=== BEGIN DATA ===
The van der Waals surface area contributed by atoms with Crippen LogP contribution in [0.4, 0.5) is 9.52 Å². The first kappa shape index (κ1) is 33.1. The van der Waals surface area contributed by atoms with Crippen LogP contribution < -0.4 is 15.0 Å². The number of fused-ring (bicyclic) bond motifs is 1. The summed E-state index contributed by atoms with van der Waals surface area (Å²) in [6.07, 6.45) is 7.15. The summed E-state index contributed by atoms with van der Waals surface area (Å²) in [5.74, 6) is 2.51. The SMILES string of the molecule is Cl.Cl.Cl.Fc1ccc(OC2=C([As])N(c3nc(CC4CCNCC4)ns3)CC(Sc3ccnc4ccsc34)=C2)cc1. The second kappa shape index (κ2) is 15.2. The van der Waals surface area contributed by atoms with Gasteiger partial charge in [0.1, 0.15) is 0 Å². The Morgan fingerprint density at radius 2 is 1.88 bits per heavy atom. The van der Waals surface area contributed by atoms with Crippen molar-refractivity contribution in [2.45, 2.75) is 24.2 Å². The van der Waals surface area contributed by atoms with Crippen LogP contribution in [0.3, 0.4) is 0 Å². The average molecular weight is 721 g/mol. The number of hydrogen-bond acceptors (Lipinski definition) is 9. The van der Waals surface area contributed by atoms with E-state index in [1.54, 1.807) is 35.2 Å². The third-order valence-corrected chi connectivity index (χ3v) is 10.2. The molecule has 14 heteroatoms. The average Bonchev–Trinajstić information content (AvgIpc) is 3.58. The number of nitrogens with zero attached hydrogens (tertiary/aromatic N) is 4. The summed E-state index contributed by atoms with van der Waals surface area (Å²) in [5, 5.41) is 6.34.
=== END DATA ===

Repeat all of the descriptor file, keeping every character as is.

The van der Waals surface area contributed by atoms with Crippen LogP contribution in [0.4, 0.5) is 9.52 Å². The first kappa shape index (κ1) is 33.1. The van der Waals surface area contributed by atoms with Crippen LogP contribution < -0.4 is 15.0 Å². The number of fused-ring (bicyclic) bond motifs is 1. The summed E-state index contributed by atoms with van der Waals surface area (Å²) in [6.07, 6.45) is 7.15. The summed E-state index contributed by atoms with van der Waals surface area (Å²) in [5.74, 6) is 2.51. The SMILES string of the molecule is Cl.Cl.Cl.Fc1ccc(OC2=C([As])N(c3nc(CC4CCNCC4)ns3)CC(Sc3ccnc4ccsc34)=C2)cc1. The second kappa shape index (κ2) is 15.2. The van der Waals surface area contributed by atoms with Gasteiger partial charge in [0.1, 0.15) is 0 Å². The Morgan fingerprint density at radius 2 is 1.88 bits per heavy atom. The van der Waals surface area contributed by atoms with Crippen molar-refractivity contribution in [2.45, 2.75) is 24.2 Å². The van der Waals surface area contributed by atoms with Crippen LogP contribution in [0.3, 0.4) is 0 Å². The average molecular weight is 721 g/mol. The number of hydrogen-bond acceptors (Lipinski definition) is 9. The van der Waals surface area contributed by atoms with E-state index in [1.54, 1.807) is 35.2 Å². The third-order valence-corrected chi connectivity index (χ3v) is 10.2. The molecule has 14 heteroatoms. The average Bonchev–Trinajstić information content (AvgIpc) is 3.58. The number of nitrogens with zero attached hydrogens (tertiary/aromatic N) is 4. The summed E-state index contributed by atoms with van der Waals surface area (Å²) in [5, 5.41) is 6.34.